More Mobile APIs Coming With Usergrid Acquisition

Adam DuVander
Jan. 18 2012, 06:00AM EST

Roll-your-own API service Usergrid has been acquired by API management company Apigee. Usergrid could potentially help Apigee reach out to mobile developers increasingly finding themselves needing APIs to interact with their apps. It's part of a trend of developers not only being API consumers, but also API providers--at least privately to their own apps.

"Usergrid has been in development for over 18 months and already has tremendous momentum," Usergrid founder Ed Anuff, who joins Apigee with the acquisition, said. "I anticipate that it will really take off as part of Apigee's line-up of API offerings."

The developer-focused nature of the service has a certain appeal. Last year we thanked mobile for the APIs. Any app that stores and retrieves data needs an API to do it. We believe the most interesting things happen when that API is also opened up to developers, though public APIs are just the tip of the private API iceberg. Popular apps have found themselves uncertain about how to handle a developer program, such as with FoodSpotting's semi-public API. Others found their APIs reverse engineered and used without permission, such as Instagram's once-unpublished API.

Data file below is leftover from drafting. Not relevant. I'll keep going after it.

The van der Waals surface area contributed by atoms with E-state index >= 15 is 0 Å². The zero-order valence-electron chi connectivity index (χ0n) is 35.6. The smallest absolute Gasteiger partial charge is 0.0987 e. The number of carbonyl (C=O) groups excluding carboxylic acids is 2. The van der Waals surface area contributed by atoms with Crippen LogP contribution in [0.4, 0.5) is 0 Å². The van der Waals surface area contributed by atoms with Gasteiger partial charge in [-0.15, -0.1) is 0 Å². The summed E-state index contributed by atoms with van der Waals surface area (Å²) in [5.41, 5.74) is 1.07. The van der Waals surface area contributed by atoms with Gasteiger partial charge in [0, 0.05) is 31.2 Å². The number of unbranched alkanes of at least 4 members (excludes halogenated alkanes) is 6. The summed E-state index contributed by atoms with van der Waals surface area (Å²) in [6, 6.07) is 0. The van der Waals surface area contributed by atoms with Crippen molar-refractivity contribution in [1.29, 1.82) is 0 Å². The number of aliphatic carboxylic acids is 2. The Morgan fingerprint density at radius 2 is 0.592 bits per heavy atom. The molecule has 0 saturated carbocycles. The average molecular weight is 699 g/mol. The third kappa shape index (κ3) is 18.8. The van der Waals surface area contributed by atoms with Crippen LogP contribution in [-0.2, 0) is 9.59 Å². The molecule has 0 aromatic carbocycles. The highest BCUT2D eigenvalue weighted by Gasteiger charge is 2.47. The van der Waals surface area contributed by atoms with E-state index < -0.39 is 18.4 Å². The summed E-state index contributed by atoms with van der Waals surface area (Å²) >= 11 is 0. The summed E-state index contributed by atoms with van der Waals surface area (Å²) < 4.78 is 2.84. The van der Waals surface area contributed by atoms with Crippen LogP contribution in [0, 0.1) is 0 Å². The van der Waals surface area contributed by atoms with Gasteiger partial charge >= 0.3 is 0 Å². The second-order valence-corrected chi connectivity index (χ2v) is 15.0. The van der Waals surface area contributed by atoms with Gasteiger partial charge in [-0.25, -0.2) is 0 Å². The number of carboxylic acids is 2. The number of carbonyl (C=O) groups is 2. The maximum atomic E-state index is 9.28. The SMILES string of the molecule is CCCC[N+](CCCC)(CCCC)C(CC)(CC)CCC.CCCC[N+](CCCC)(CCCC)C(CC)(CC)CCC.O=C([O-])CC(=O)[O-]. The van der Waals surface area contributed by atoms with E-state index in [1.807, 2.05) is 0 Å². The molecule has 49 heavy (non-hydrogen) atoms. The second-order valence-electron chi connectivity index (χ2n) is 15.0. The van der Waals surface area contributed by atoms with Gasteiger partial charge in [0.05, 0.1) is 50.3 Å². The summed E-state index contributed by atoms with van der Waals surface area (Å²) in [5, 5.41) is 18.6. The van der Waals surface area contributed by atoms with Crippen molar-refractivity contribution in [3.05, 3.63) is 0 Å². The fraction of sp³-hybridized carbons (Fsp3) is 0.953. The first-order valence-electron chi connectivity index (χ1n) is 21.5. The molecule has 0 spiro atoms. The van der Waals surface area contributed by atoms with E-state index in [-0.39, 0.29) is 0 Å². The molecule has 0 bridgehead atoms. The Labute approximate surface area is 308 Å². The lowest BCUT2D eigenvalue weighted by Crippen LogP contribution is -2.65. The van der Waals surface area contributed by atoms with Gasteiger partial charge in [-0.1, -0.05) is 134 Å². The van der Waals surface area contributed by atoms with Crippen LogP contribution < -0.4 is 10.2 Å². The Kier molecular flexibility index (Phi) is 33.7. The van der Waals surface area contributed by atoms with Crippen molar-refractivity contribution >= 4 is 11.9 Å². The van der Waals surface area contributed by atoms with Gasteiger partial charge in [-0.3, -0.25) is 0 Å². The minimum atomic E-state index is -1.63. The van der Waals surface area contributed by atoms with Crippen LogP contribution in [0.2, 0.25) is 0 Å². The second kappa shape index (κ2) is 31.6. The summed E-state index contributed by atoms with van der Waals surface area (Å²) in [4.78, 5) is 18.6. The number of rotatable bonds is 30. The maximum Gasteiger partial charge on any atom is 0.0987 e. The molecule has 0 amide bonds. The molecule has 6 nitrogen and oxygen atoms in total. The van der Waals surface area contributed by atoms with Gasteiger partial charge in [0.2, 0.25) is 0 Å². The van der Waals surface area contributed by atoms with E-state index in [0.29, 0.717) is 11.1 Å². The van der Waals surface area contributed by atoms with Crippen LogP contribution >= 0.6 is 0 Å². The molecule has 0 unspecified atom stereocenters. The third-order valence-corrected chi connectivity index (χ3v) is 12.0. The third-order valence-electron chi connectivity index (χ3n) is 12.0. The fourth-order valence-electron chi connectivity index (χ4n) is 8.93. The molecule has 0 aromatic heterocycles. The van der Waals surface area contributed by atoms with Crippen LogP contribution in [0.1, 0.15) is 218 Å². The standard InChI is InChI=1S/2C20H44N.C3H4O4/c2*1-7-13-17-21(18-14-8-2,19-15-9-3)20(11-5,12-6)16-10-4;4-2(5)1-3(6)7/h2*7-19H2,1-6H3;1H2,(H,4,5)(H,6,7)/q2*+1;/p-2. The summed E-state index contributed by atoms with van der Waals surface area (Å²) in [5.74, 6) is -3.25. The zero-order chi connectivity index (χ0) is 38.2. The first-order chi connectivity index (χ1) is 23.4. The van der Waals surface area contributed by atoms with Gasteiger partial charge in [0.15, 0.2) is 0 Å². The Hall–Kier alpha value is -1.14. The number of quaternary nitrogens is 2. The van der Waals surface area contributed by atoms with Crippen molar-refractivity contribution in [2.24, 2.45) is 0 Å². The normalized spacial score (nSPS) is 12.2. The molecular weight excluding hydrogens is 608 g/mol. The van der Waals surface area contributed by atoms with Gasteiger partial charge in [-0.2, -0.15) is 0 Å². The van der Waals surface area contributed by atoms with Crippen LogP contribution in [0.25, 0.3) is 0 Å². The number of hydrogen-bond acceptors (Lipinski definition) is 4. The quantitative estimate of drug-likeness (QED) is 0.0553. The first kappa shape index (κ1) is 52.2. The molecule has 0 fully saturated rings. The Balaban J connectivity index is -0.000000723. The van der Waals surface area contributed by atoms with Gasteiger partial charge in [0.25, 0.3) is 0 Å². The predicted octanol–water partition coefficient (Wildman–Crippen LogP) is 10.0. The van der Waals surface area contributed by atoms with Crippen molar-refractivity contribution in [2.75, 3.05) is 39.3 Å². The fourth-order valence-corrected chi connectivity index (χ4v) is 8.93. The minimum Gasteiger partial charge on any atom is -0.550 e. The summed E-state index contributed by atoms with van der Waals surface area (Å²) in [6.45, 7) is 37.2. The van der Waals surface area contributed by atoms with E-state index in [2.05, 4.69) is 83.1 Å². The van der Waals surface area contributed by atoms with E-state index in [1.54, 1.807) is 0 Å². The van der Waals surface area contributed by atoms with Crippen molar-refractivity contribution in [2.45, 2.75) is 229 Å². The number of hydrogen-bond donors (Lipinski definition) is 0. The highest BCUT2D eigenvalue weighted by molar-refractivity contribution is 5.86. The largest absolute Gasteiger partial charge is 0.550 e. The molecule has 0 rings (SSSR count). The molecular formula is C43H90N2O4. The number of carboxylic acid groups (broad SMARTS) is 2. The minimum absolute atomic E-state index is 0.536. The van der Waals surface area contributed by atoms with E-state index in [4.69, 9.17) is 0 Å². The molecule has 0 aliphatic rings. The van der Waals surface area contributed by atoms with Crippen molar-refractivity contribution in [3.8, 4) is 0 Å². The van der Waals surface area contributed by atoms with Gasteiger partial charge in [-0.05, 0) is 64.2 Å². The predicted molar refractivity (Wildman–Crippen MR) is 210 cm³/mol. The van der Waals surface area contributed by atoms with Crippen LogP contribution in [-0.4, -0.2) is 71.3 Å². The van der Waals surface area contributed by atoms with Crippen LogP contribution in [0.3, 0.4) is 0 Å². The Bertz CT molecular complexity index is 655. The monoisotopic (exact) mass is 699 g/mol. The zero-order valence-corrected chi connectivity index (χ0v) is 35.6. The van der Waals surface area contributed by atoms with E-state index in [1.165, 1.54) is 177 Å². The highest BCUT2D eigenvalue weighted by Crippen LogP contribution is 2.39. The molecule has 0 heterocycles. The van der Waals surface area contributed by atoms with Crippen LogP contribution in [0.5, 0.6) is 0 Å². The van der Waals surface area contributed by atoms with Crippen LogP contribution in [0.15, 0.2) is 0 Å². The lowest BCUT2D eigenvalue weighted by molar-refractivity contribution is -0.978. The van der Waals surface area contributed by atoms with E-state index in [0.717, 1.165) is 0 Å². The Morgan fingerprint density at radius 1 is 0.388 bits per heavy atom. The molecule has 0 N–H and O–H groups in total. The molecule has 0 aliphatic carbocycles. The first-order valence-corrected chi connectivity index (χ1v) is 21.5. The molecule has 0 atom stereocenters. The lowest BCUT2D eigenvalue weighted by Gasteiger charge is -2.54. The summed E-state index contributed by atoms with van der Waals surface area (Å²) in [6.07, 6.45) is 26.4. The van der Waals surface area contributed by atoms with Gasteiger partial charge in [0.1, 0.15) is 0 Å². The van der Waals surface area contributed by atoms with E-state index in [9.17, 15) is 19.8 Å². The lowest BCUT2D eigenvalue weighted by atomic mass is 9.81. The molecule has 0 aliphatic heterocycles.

Regardless of whether an API is public or not, it's clear that developers are finding themselves more likely to create APIs. VentureBeat recently pointed out a developer survey that shows nearly half of over 3,000 respondents plan to produce APIs in 2012. The full report (PDF) includes a number of developer-oriented topics, not only APIs. However, it's interesting to note that fewer respondents plan to use a public cloud service (39%) than create an API. That's hard to believe since so many APIs run exclusively from the cloud.

Usergrid is not alone in addressing the need for mobile APIs. We list 7 backend mobile APIs in our directory, including one that may be making developers obsolete.

Adam DuVander -- Adam heads developer relations at Orchestrate, a database-as-a-service company. He's spent many years analyzing APIs and developer tools. Previously he worked at SendGrid, edited ProgrammableWeb and wrote for Wired and Webmonkey. Adam is also the author of mapping API cookbook Map Scripting 101.

Comments

Comments(2)